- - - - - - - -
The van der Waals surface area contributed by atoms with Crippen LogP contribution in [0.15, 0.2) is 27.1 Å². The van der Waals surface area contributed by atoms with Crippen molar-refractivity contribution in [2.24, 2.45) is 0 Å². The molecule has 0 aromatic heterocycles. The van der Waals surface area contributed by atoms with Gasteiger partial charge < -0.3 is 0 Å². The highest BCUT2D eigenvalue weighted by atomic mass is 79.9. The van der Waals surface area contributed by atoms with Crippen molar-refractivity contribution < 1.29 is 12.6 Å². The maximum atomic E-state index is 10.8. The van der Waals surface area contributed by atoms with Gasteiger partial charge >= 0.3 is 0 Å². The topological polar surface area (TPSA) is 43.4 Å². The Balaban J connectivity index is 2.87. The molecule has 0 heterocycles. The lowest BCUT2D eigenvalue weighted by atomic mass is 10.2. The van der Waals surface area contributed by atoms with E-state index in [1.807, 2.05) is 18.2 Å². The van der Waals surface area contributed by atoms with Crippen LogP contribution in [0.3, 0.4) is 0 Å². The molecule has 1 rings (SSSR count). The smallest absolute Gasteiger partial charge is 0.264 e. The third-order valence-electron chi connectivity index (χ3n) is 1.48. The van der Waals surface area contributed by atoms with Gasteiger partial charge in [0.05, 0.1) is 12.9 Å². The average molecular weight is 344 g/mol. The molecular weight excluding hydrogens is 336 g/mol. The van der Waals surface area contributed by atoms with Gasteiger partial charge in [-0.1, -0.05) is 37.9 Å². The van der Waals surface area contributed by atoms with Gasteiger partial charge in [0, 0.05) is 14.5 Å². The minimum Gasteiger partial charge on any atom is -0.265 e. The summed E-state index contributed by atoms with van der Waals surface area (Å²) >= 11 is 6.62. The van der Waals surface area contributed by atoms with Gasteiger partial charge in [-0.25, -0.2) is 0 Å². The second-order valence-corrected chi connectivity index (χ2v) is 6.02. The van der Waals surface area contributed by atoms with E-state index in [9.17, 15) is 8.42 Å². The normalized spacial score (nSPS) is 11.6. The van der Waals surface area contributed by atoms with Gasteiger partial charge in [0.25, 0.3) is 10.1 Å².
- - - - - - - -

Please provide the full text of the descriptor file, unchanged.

The van der Waals surface area contributed by atoms with Crippen LogP contribution in [0.15, 0.2) is 27.1 Å². The van der Waals surface area contributed by atoms with Crippen molar-refractivity contribution in [2.24, 2.45) is 0 Å². The molecule has 0 aromatic heterocycles. The van der Waals surface area contributed by atoms with Gasteiger partial charge < -0.3 is 0 Å². The highest BCUT2D eigenvalue weighted by atomic mass is 79.9. The van der Waals surface area contributed by atoms with Crippen molar-refractivity contribution < 1.29 is 12.6 Å². The maximum atomic E-state index is 10.8. The van der Waals surface area contributed by atoms with Gasteiger partial charge >= 0.3 is 0 Å². The topological polar surface area (TPSA) is 43.4 Å². The Balaban J connectivity index is 2.87. The molecule has 0 heterocycles. The lowest BCUT2D eigenvalue weighted by atomic mass is 10.2. The van der Waals surface area contributed by atoms with E-state index in [1.807, 2.05) is 18.2 Å². The van der Waals surface area contributed by atoms with Crippen LogP contribution in [0.3, 0.4) is 0 Å². The molecule has 1 rings (SSSR count). The smallest absolute Gasteiger partial charge is 0.264 e. The third-order valence-electron chi connectivity index (χ3n) is 1.48. The van der Waals surface area contributed by atoms with Gasteiger partial charge in [0.05, 0.1) is 12.9 Å². The average molecular weight is 344 g/mol. The molecular weight excluding hydrogens is 336 g/mol. The van der Waals surface area contributed by atoms with Gasteiger partial charge in [-0.1, -0.05) is 37.9 Å². The van der Waals surface area contributed by atoms with Gasteiger partial charge in [0, 0.05) is 14.5 Å². The minimum Gasteiger partial charge on any atom is -0.265 e. The summed E-state index contributed by atoms with van der Waals surface area (Å²) >= 11 is 6.62. The van der Waals surface area contributed by atoms with Gasteiger partial charge in [-0.25, -0.2) is 0 Å². The second-order valence-corrected chi connectivity index (χ2v) is 6.02. The van der Waals surface area contributed by atoms with E-state index in [9.17, 15) is 8.42 Å². The normalized spacial score (nSPS) is 11.6. The van der Waals surface area contributed by atoms with Gasteiger partial charge in [0.25, 0.3) is 10.1 Å².